Solutrean Art (c.20,000-15,000 BCE)
Chronology of Upper Paleolithic Art
Late Stone Age Culture
In prehistoric art, the term "Solutrean" denotes a period of late Upper Paleolithic art and culture, named after the type-site of Solutre, in the region of Bourgogne in eastern France. Perhaps because of its advanced flint tool-making techniques, Solutrean rock art is most famous for its engraved pictographs and stone friezes - in particular the relief sculpture carved on blocks representing pot-bellied, short-limbed animals - as found, for instance, in the Devil's Oven cave at Bourdeilles (c.16,000 BCE) and at Roc-de-Sers (c.17,200 BCE). Indeed, the period witnessed significant progress in both the technique and expressiveness of drawing with stone tools. Cave painting was much less prevalent during this period, although Solutrean painters were active at Lascaux (first phase c.17,000 BCE) and Cosquer (second phase 17,000 BCE). Interestingly, only a handful of the dated images from this period are depictions of the dangerous species that dominated the earliest art at (say) Chauvet. Thus the preference for lions, rhinos and bears has been superceded by pictures of large herbivores, such as horses, aurochs and bison. Was Solutrean man growing less afraid of dangerous predators? Was it because of his skill at making blades for his javelins? Meanwhile, pictures of signs, symbols and other expressions of concrete art, remained popular, with some imagery being interpreted as evidence of an early knowledge of astronomy. Solutrean Stone Age art coincided with the coldest period (Last Glacial Maximum) of the Ice Age (c.20,000-17,000 BCE), and with the displacement of Neanderthal man by the new modern species of Cro-Magnon man and Chancelade man. As yet we have no clear idea how these factors affected either the parietal or the mobiliary art of the time, although continuing research will doubtless provide some answers.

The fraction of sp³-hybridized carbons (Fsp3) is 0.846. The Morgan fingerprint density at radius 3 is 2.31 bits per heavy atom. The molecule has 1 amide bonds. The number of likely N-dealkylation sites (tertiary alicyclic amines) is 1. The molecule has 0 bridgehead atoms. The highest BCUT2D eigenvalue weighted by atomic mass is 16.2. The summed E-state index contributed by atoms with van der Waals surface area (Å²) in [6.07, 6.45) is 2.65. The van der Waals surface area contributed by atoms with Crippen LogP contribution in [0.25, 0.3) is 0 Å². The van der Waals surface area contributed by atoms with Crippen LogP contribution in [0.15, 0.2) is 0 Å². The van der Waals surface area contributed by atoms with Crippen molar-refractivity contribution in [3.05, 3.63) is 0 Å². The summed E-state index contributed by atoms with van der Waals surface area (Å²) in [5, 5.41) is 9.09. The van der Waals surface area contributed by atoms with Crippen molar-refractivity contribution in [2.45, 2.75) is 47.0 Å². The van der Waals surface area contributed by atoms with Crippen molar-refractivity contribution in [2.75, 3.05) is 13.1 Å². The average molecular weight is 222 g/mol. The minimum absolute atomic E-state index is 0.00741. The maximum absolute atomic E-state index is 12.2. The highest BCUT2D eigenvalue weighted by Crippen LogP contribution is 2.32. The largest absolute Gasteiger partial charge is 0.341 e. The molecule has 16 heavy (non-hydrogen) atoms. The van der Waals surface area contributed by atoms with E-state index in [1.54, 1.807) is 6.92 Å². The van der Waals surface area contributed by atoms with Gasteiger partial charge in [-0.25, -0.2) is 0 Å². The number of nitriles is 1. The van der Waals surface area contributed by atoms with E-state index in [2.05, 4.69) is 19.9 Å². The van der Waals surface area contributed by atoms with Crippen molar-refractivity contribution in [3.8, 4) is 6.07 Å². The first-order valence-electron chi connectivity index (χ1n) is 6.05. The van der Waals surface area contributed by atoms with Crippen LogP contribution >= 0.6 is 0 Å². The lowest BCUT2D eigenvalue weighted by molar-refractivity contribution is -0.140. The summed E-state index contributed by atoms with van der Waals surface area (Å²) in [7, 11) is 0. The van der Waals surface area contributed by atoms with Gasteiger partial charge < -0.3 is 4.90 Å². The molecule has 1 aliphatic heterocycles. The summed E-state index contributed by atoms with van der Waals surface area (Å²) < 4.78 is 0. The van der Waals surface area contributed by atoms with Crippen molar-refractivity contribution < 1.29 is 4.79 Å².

Solutrean engravers and sculptors improved on Gravettian traditions of Franco-Cantabrian cave art in a number of ways. First, they injected much more realism into their engraved plaques, such as those depicting female deer and horses found at Parpallo in Spain. To strengthen this process, they introduced preparatory sketching for their engravings and reliefs, using charcoal drawings for some of their figures. Second, they engraved their animal figures in such a way as to exploit the light and morphology of the cave, using bas-reliefs to enhance the three-dimensional qualities of the work. Thus, the main artistic goal of sculpture - the interplay between form, light and movement - appears to have been fully understood. These advances culminated in the exquisite bas-reliefs carved out of limestone slabs, at Bourdeilles (Dordogne) and Roc-de-Sers (Charentes). In addition, Solutrean artists also produced a number of cave paintings and petroglyphs at the Tete du Lion cave in the Ardeche region. Unfortunately, around 15,000 BCE, after creating a number of stunning examples of cave art, Solutrean culture mysteriously disappears.
des Deux-Ouvertures (second phase) (19,000 BCE)
Cave (18,130 BCE)
Cave Art (c.18,000 BCE)
Cave Pottery (c.18,000 BCE),
Cave (c.17,500 BCE)
Cave Paintings (second phase 17,000 BCE)
Cave Engravings and Reliefs (c.17,200 BCE)
Cave Paintings (first phase c.17,000 BCE)
La Tete du Lion Cave (c.17,000 BCE)
Devil's Oven Cave (c.16,000 BCE)
Cave of La
Pasiega (c.16,000 BCE)
For more about art from the Upper Paleolithic, please see the following:
Castillo Cave Paintings (39,000 BCE)
Cave Paintings (Cantabria, Spain)
For more information about Solutrean arts and crafts, see: Homepage.
ENCYCLOPEDIA OF STONE AGE